My Fair Lady: How I Trained A Hairdresser To Be A Better Journalist Than The GM Bloggers

Jack Baruth
by Jack Baruth
my fair lady how i trained a hairdresser to be a better journalist than the gm

Poor Professor Higgins! On he plods/Against all odds! Well, he had a tough job: changing a girl from the proverbial wrong side of the tracks into a prim and proper member of society. I had a simpler task in mind. I wanted to make sure that my hairdresser/girlfriend/bodyguard, the infamous Vodka McBigbra, could legitimately attend all this year’s auto shows with me. She actually works pretty hard at the events, lugging the Steadicam and obtaining everything from AA batteries to front-row seats so I can keep my Kiton jackets free of wrinkles, but a few of the shows don’t permit “assistants”. Publish or perish is their motto. Not a problem. I decided to make an authentic automotive journalist out of her. How tough could it be?

Meanwhile, our friends at General Motors were working on a not entirely dissimilar project. They’d identified some “bloggers”, given them all-expenses-paid trips to Detroit, and led them on a two-day adventure where they would be fed plenty of talking points to uncritically reTweet along the way. It isn’t cheap to fly people from the coasts to the Midwest, put them up in a top-notch hotel, feed them, and keep them entertained, so naturally GM would want to make sure they got their money’s worth.

The stage was set for a titanic contest. Sure, the playing field wasn’t level. After all, I’ve never gone bankrupt, the UAW doesn’t control my labor supply or my finances, and I didn’t design the 1984 Eldorado. Still, the plucky underdogs from the RenCen had a few tricks up their sleeves to even the odds…

Day One: Sunday, January 9, 2010

Our $99-a-night suite at the Best Western was a short 192-mile jaunt by Town Car, but I decided to use the time to bring Vodka up to speed on the finer points of journalistic ethics.

“You see,” I said, “we are paying our own way, while the GM bloggers are being flown for free from all over the country.”

“But you take free flights all the time, to the new car events,” she replied.

“That’s not the same thing at all. In that case, we are getting access to new cars the only way we can. But the auto show is supposed to be neutral ground. We’re supposed to be reporting news in an impartial fashion. We can’t be tainted by a pre-programmed manufacturer agenda.”

“That stuff you just said,” Vodka opined, “sounds like you just made it up, right now.”

While the GM bloggers were settling into their rooms at the RenCen Marriott, Vodka and I went to the Volkswagen event at the Firehouse. While I fumed about the fact that there was no actual car at the soiree, Vodka knocked back six glasses of wine (“like a free bottle, plus!”) and elbowed her way through the crowd to watch the band “Train” perform “Drops Of Jupiter”.

“This is the most fun business ever,” she said.

Day Two: Monday, January 10, 2010

Early in the morning, GM herded their bloggers into reserved seats to see the Buick Verano unveiling. The Tweets were fast and furious as a dozen sets of thumbs moved in unison repeating the PR word-for-word. Vodka and I didn’t get up that early, but we managed to snag seats for the Audi A6 intro. I was impressed by the introductory video, which showed a confident businessman leaving an ultra-modern house and confronting a variety of weather conditions on his way to an important meeting.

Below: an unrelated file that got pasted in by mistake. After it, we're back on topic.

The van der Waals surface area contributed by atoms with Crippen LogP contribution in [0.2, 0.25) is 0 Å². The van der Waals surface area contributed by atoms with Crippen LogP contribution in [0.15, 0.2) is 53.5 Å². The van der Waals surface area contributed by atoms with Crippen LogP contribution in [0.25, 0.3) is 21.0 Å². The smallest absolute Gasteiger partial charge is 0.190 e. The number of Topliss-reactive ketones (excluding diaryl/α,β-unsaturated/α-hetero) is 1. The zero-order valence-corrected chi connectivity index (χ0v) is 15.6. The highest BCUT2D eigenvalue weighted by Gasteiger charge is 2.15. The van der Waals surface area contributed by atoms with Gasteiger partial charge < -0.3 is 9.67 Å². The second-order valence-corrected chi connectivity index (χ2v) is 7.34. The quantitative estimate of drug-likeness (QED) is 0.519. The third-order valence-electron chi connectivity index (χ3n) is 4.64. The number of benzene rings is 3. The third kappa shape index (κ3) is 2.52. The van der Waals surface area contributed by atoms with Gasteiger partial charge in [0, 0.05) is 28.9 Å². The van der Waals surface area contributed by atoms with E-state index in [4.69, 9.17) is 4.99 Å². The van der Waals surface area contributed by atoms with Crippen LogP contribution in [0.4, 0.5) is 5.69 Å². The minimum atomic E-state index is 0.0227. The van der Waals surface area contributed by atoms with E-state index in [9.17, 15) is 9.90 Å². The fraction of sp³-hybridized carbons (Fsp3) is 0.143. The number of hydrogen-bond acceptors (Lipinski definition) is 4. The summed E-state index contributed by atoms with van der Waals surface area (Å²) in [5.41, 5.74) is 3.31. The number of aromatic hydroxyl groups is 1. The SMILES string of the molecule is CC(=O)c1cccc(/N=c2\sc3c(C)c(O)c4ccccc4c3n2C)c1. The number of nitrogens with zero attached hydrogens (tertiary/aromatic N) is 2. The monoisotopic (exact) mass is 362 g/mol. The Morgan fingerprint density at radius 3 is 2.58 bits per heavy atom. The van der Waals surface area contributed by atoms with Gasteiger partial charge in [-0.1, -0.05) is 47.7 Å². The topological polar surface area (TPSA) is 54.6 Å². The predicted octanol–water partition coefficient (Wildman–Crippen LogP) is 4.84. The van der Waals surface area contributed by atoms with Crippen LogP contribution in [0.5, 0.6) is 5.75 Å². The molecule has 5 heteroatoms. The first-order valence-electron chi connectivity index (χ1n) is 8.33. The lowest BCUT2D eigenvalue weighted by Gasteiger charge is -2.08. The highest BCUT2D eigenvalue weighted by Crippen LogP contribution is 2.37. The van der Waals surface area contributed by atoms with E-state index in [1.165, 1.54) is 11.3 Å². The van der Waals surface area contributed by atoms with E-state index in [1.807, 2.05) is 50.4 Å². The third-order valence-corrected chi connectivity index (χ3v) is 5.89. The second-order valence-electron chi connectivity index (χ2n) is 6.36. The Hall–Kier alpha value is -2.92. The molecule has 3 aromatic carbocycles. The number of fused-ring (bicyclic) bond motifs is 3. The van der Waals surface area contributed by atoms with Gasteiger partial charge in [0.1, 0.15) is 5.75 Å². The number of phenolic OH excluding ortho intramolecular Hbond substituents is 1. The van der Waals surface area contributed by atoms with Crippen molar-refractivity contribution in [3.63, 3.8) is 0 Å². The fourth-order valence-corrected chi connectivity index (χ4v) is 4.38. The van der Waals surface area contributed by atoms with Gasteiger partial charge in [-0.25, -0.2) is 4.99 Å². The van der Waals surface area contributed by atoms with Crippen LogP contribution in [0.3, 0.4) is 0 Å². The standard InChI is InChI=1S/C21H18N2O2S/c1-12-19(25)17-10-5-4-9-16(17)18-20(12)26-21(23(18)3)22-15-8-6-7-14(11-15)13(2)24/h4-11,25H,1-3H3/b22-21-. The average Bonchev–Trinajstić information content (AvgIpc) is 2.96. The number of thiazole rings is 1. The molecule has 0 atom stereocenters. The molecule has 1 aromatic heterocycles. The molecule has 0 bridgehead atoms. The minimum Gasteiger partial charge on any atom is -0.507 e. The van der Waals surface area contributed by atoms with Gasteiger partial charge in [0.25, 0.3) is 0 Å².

“What a corny, stupid movie,” my companion-in-journalism said. “You had a car just like that and all you did was drive it real fast around people on the highway shoulder and complain about the way the iPod didn’t always work. What does it cost, anyway?”

The next few hours were a dream come true for the GM bloggers, assuming they’d always dreamed of “roundtable sessions” with a series of post-bankruptcy executives. Their Twitter accounts uncritically repeated the ridiculous assertion that GM executives are not permitted social media presence because of “threats”. Words like “humble”, “authentic”, and “sincere” were used in abundance. One blogger repeatedly begged her “Twitter audience” for questions.

I’m with Joel Ewanick. Any questions?

“Do we have any questions?” I asked Vodka.

“Ask where the free lunch is. Or you could ask ‘How dare you?’ That’s always funny.” Upon meeting Hyundai’s PR person, Vodka had an interesting question of her own: “I actually have a Hyundai. It’s pretty good. Right now it’s pretty dirty, too. I’m going to clean it soon. Do you think a lot of people here have Hyundais of their own? Or do they, like, not own cars?”

With a little time to kill, we went to the basement to perform V. McB’s very first comparison test. She drove a Chevy Volt around an indoor track and then hopped into a Lincoln MKZ hybrid. As the Lincoln PR rep discussed the regenerative charging, Vodka stopped him short.

“This has batteries?”

“Well, yes.”

“Batteries wear out. Like, one time I had a cell phone and the battery wore out, and nobody would sell me a new one. How much do batteries cost for this car?”